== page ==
We cannot forget that Jesus is Lord and not our denominations or favored secondary doctrines, and our Lord is One that desires peace in His house–a Spiritual house not built with hands but by the Holy Spirit–a house for which Jesus is the cornerstone and the teachings of the Apostles are the foundation–a house that will not be divided nor overrun by this world.

The other houses are not so. We must in some way know that all that we have built in His name is temporary. The only thing that will remain is that we loved one another and were faithful to Jesus. All else will be tried to see what sort it is, and all that is proven to be useful will make its way into His house, even the everlasting and holy city: New Jerusalem.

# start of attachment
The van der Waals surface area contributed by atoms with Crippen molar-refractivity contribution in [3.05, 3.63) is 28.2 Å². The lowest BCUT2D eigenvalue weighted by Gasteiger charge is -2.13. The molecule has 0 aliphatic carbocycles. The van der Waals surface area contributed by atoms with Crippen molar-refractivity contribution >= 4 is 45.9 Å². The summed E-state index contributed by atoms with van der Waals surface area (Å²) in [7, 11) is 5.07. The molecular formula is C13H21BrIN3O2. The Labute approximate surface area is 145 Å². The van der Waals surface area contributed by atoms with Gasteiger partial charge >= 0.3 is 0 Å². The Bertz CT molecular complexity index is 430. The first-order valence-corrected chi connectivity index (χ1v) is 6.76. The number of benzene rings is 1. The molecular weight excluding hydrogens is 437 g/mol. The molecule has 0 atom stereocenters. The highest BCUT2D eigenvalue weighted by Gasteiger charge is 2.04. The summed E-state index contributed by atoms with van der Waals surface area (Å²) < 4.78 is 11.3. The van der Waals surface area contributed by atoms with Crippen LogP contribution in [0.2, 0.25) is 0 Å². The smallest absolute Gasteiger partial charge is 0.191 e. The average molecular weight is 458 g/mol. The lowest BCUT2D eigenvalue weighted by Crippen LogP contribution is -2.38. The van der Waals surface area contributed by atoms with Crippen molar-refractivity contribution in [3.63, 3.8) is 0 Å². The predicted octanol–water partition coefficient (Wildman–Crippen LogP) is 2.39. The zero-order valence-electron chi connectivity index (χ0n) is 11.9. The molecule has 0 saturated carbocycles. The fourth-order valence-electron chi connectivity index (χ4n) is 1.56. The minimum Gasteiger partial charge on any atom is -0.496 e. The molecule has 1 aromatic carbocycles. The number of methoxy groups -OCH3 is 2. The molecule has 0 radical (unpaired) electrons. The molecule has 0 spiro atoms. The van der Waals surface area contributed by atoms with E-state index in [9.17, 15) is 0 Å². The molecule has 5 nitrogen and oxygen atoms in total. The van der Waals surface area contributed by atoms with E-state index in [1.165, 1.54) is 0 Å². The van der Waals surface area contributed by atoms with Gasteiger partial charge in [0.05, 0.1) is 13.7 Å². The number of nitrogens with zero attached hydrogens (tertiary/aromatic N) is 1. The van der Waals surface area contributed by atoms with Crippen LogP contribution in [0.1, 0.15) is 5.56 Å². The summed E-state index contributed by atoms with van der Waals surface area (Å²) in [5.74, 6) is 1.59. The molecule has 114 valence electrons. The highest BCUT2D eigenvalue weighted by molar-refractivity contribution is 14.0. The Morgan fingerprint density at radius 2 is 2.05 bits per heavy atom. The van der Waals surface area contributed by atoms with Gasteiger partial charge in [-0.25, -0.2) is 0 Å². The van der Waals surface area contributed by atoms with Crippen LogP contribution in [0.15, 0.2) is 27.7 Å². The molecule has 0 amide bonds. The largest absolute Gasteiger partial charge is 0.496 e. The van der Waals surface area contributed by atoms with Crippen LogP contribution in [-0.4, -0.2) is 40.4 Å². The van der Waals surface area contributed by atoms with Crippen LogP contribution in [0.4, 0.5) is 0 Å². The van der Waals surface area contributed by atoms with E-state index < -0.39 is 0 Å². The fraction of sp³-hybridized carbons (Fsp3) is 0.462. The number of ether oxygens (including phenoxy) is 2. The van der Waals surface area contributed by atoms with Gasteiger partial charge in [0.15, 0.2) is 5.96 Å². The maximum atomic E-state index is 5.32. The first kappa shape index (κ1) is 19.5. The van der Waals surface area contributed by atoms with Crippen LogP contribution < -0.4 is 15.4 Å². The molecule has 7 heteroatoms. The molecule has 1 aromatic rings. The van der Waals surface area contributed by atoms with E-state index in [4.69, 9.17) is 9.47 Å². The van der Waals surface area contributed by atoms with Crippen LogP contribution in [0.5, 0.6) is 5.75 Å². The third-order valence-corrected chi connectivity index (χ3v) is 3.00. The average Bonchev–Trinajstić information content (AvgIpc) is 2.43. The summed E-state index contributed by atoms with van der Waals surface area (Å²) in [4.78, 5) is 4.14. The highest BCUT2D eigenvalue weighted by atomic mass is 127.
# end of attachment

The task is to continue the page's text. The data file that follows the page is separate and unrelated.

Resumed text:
And there shall in no wise enter into it any thing that defileth, neither whatsoever worketh abomination, or maketh a lie: but they which are written in the Lamb’s book of life. — Revelation 21:27

As for our works being tried, I get this from Paul’s writing to the Corinthians:

10 According to the grace of God which is given unto me, as a wise masterbuilder, I have laid the foundation, and another buildeth thereon. But let every man take heed how he buildeth thereupon.

11 For other foundation can no man lay than that is laid, which is Jesus Christ.

12 Now if any man build upon this foundation gold, silver, precious stones, wood, hay, stubble;

13 Every man’s work shall be made manifest: for the day shall declare it, because it shall be revealed by fire; and the fire shall try every man’s work of what sort it is.

14 If any man’s work abide which he hath built thereupon, he shall receive a reward.

15 If any man’s work shall be burned, he shall suffer loss: but he himself shall be saved; yet so as by fire.

16 Know ye not that ye are the temple of God, and that the Spirit of God dwelleth in you?